Loikaw: Myanmar Pro-Democracy Ethnic Rebels Begin Fight to Take Over State Capital

December 2, 2023

Myanmar pro-democracy fighters in a battered pickup truck drive past abandoned and bombed-out houses in the eastern city of Loikaw, on their way to the front lines of the battle to capture their first state capital from the junta.
“Our soldiers are from Loikaw township and it’s the main reason we are motivated. We all are doing our best with the hope of going back to our homes”, said Lin Lin, their leader.
He belongs to one of the dozens of “People’s Defence Force” groups (PDFs) that sprung up across Myanmar to fight the military’s 2021 coup and are now determined to capture Loikaw and deal a blow to the country’s rulers.
PDFs and allied ethnic minority groups have been battling the Myanmar army for weeks in and around Loikaw, a city nestled in lush hills and home to around 50,000 people in eastern Kayah state.
Thousands of residents have already fled air attacks, artillery bombardments and urban battles, PDF fighters said.
Earlier this week, the streets were silent apart from the sounds of sporadic artillery fire.
“At the moment the military is on the defensive,” said Lin Lin.
The junta is reeling from an offensive by three ethnic minority groups along the rugged northern border with China that has captured several towns and blocked vital trade routes.
This offensive, dubbed “Operation 1027” after the date it was launched five weeks ago, is the biggest challenge faced by Myanmar’s army since it seized power.
Soon after clashes erupted in northern Shan state, other PDF groups opened new fronts in several other states, including Kayah.
Inside Loikaw, footage obtained by AFP shows abandoned houses and shops and streets pockmarked by explosions.
Buildings have been damaged by artillery shells and on some street corners positions fortified with sandbags can be seen.
The military was holed up in the city police station and other buildings, Khun Bedu, the chairman of the Karenni Nationalities Defence Force (KNDF), one of the groups fighting in Loikaw, told AFP.
With ground troops pinned down, the military was relying on its air and artillery strikes to support its troops, Khun Bedu said.
The military “called in airstrikes on us in many places in the town last night”, he told AFP on Friday. “We will continue to fight.”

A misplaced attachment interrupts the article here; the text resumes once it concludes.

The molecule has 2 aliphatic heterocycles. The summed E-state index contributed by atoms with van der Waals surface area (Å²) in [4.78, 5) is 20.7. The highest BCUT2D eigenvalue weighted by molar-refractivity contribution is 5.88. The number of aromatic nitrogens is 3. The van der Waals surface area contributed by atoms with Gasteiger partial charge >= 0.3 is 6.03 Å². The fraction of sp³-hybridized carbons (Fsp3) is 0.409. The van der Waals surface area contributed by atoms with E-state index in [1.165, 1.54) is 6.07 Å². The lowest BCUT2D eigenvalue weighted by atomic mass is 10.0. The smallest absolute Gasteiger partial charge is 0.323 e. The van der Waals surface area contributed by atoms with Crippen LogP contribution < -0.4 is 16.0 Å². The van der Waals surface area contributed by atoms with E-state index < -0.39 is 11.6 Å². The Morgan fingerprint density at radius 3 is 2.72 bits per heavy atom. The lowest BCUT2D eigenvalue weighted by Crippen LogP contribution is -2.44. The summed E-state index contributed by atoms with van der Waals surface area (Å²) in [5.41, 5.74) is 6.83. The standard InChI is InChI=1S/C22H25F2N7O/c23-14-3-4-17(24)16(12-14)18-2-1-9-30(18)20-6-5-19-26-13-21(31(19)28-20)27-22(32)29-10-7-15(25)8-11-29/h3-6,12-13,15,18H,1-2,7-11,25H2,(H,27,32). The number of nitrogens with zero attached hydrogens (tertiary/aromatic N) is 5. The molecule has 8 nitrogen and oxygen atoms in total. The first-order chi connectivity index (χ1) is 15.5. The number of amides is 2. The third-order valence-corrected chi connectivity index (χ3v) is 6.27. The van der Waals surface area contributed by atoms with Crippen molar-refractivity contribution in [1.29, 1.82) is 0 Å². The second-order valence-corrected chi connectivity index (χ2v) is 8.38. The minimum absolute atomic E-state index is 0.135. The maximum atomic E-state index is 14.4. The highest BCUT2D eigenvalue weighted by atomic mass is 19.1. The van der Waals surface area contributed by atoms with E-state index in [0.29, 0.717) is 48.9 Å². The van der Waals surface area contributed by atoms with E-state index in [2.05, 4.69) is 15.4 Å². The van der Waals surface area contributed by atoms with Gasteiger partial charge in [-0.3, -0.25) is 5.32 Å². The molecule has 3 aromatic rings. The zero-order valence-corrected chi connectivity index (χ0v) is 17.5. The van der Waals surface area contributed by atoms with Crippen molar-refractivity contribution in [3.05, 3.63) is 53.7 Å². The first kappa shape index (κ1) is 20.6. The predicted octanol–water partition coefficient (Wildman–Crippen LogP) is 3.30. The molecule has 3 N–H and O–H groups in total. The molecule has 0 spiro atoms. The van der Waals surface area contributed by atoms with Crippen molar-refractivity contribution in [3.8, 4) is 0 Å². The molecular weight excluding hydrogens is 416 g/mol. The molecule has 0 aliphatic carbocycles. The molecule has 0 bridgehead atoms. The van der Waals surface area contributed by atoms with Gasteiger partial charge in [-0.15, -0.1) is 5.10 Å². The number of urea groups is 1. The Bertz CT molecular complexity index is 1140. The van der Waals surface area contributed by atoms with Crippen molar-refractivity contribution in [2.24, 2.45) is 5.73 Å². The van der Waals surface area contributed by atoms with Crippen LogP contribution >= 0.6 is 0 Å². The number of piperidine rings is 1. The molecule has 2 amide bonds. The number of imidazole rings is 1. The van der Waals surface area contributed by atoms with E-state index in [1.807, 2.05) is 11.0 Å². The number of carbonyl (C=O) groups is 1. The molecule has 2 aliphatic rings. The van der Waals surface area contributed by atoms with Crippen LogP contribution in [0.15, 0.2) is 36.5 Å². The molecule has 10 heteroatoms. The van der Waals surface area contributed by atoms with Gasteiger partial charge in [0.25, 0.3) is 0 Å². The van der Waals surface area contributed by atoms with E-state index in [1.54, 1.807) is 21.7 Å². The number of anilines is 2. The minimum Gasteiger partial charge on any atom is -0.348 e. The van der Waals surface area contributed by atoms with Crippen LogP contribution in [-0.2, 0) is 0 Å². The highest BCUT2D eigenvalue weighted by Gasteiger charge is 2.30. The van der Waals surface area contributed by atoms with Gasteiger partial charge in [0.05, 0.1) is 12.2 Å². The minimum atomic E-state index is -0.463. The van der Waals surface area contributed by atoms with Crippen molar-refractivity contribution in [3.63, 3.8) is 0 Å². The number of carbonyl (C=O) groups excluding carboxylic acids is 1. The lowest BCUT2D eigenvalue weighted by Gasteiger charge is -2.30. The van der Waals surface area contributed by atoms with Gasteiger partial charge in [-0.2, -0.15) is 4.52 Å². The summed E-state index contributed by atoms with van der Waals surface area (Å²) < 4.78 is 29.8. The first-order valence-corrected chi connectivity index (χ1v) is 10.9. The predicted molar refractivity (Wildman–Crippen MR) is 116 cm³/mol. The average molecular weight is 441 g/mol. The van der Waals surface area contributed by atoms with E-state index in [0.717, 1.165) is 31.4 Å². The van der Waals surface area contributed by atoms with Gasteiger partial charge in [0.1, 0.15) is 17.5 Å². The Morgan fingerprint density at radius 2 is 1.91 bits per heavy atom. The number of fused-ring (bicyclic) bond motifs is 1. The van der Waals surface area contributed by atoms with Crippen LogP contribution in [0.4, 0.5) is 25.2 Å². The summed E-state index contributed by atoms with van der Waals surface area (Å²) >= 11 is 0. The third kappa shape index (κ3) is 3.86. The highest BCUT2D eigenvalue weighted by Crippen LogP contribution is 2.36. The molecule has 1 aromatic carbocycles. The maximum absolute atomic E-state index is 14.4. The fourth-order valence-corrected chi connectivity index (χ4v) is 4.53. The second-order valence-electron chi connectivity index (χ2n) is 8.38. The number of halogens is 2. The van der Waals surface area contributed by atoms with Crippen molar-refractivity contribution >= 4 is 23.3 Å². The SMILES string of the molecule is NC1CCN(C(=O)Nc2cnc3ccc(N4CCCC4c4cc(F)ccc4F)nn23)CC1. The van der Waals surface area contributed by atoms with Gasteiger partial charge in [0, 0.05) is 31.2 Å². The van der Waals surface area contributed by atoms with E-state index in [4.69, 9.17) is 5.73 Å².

The KNDF posted footage two weeks ago that it said showed its fighters receiving the surrender of junta troops who had been holed up in the city’s university.
The KNDF and allied fighters have also made several attempts to seize Loikaw’s main prison, which have been beaten back, according to the KNDF and the military.
Still ‘under control’
Junta chief Min Aung Hlaing said on Wednesday the weeks-long assault on Loikaw had shown “excessive strength”.
But he maintained the Loikaw region was “under control”.
The United Nations said it evacuated most of its staff from Loikaw last month due to “aerial bombardment of the town and active fighting” in its streets.
In the north, the Arakan Army (AA), the Myanmar National Democratic Alliance Army (MNDAA) and the Ta’ang National Liberation Army (TNLA) have since seized dozens of military outposts.
More than 500,000 people have been displaced across Myanmar since the launch of “Operation 1027”, according to the UN.
Around 70 percent of Loikaw’s population is thought to have fled in recent weeks, with PDF groups claiming the military had blocked roads and tried to prevent civilians from fleeing the city.
Pro-democracy fighters say they are battling on, spurred by the prize of seizing a state capital in what would be a major victory in their fight against the junta.
But some are worried about the cost to their fighters, and to the city itself.
“The military have lost many soldiers and they are weak right now,” said Lin Lin.
“We are only afraid of their air strikes.”

This data comes from MediaIntel.Asia's Media Intelligence and Media Monitoring Platform.

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